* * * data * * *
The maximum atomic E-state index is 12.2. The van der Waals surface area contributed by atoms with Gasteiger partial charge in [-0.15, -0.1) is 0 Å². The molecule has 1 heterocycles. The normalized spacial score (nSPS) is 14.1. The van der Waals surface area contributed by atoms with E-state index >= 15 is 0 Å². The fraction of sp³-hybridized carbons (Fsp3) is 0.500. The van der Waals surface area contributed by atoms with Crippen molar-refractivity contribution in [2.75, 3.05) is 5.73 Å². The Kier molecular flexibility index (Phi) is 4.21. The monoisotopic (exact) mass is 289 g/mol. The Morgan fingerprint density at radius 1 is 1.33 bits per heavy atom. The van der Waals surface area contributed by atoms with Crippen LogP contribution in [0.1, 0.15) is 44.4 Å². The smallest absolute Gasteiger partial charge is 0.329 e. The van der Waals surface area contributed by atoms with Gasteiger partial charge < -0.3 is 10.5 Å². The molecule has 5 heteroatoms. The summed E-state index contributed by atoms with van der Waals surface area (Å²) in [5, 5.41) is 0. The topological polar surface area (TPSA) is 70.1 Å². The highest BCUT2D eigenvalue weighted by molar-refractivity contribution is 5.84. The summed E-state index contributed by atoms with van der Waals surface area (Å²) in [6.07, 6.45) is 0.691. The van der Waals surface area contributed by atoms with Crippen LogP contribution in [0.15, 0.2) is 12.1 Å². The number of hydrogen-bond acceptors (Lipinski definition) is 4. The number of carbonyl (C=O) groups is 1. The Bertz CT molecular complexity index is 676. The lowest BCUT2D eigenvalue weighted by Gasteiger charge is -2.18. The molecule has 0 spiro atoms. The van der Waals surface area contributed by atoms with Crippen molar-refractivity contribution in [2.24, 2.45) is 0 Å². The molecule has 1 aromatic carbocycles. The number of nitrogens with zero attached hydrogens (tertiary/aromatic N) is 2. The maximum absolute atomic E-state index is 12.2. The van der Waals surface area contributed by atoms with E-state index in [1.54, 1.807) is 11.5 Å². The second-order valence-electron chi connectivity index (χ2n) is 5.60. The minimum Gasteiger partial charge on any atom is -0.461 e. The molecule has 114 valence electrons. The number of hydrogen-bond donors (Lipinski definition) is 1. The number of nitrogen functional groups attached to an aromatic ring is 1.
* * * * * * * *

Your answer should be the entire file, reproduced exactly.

The maximum atomic E-state index is 12.2. The van der Waals surface area contributed by atoms with Gasteiger partial charge in [-0.15, -0.1) is 0 Å². The molecule has 1 heterocycles. The normalized spacial score (nSPS) is 14.1. The van der Waals surface area contributed by atoms with E-state index >= 15 is 0 Å². The fraction of sp³-hybridized carbons (Fsp3) is 0.500. The van der Waals surface area contributed by atoms with Crippen molar-refractivity contribution in [2.75, 3.05) is 5.73 Å². The Kier molecular flexibility index (Phi) is 4.21. The monoisotopic (exact) mass is 289 g/mol. The Morgan fingerprint density at radius 1 is 1.33 bits per heavy atom. The van der Waals surface area contributed by atoms with Crippen LogP contribution in [0.1, 0.15) is 44.4 Å². The smallest absolute Gasteiger partial charge is 0.329 e. The van der Waals surface area contributed by atoms with Gasteiger partial charge < -0.3 is 10.5 Å². The molecule has 5 heteroatoms. The summed E-state index contributed by atoms with van der Waals surface area (Å²) in [5, 5.41) is 0. The topological polar surface area (TPSA) is 70.1 Å². The highest BCUT2D eigenvalue weighted by molar-refractivity contribution is 5.84. The summed E-state index contributed by atoms with van der Waals surface area (Å²) in [6.07, 6.45) is 0.691. The van der Waals surface area contributed by atoms with Crippen LogP contribution in [0.15, 0.2) is 12.1 Å². The number of hydrogen-bond acceptors (Lipinski definition) is 4. The number of carbonyl (C=O) groups is 1. The Bertz CT molecular complexity index is 676. The lowest BCUT2D eigenvalue weighted by Gasteiger charge is -2.18. The molecule has 0 spiro atoms. The van der Waals surface area contributed by atoms with Crippen molar-refractivity contribution in [2.24, 2.45) is 0 Å². The molecule has 1 aromatic carbocycles. The number of nitrogens with zero attached hydrogens (tertiary/aromatic N) is 2. The maximum absolute atomic E-state index is 12.2. The van der Waals surface area contributed by atoms with E-state index in [1.54, 1.807) is 11.5 Å². The second-order valence-electron chi connectivity index (χ2n) is 5.60. The minimum Gasteiger partial charge on any atom is -0.461 e. The molecule has 114 valence electrons. The number of hydrogen-bond donors (Lipinski definition) is 1. The number of nitrogen functional groups attached to an aromatic ring is 1.